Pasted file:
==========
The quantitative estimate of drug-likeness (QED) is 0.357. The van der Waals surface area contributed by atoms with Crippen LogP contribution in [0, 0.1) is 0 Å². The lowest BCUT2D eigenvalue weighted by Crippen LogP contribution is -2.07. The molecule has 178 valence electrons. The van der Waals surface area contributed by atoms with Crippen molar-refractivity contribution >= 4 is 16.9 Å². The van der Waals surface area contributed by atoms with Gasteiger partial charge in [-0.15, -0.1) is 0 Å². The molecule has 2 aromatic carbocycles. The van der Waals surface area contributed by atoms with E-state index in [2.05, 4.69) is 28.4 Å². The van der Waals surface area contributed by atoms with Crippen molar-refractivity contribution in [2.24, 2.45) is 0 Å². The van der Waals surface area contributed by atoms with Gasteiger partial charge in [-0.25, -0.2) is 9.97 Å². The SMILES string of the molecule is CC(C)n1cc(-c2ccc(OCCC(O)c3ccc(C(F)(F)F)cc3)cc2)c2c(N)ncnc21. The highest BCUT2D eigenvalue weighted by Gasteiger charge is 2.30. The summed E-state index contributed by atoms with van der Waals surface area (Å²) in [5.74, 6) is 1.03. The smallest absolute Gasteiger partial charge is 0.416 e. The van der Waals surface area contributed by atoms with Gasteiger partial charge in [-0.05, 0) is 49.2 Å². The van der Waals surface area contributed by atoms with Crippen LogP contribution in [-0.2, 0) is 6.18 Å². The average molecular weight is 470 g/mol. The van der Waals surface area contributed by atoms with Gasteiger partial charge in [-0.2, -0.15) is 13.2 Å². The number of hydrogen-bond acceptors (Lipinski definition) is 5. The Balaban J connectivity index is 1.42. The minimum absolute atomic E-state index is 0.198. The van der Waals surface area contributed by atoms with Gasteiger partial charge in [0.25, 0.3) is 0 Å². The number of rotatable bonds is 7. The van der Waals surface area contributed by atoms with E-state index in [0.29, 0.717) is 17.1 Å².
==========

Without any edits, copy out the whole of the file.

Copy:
The quantitative estimate of drug-likeness (QED) is 0.357. The van der Waals surface area contributed by atoms with Crippen LogP contribution in [0, 0.1) is 0 Å². The lowest BCUT2D eigenvalue weighted by Crippen LogP contribution is -2.07. The molecule has 178 valence electrons. The van der Waals surface area contributed by atoms with Crippen molar-refractivity contribution >= 4 is 16.9 Å². The van der Waals surface area contributed by atoms with Gasteiger partial charge in [-0.15, -0.1) is 0 Å². The molecule has 2 aromatic carbocycles. The van der Waals surface area contributed by atoms with E-state index in [2.05, 4.69) is 28.4 Å². The van der Waals surface area contributed by atoms with Crippen molar-refractivity contribution in [2.24, 2.45) is 0 Å². The van der Waals surface area contributed by atoms with Gasteiger partial charge in [-0.25, -0.2) is 9.97 Å². The SMILES string of the molecule is CC(C)n1cc(-c2ccc(OCCC(O)c3ccc(C(F)(F)F)cc3)cc2)c2c(N)ncnc21. The highest BCUT2D eigenvalue weighted by Gasteiger charge is 2.30. The summed E-state index contributed by atoms with van der Waals surface area (Å²) in [5.74, 6) is 1.03. The smallest absolute Gasteiger partial charge is 0.416 e. The van der Waals surface area contributed by atoms with Gasteiger partial charge in [-0.05, 0) is 49.2 Å². The van der Waals surface area contributed by atoms with Crippen LogP contribution in [-0.2, 0) is 6.18 Å². The average molecular weight is 470 g/mol. The van der Waals surface area contributed by atoms with Gasteiger partial charge in [-0.2, -0.15) is 13.2 Å². The number of hydrogen-bond acceptors (Lipinski definition) is 5. The Balaban J connectivity index is 1.42. The minimum absolute atomic E-state index is 0.198. The van der Waals surface area contributed by atoms with Gasteiger partial charge in [0.25, 0.3) is 0 Å². The number of rotatable bonds is 7. The van der Waals surface area contributed by atoms with E-state index in [0.29, 0.717) is 17.1 Å².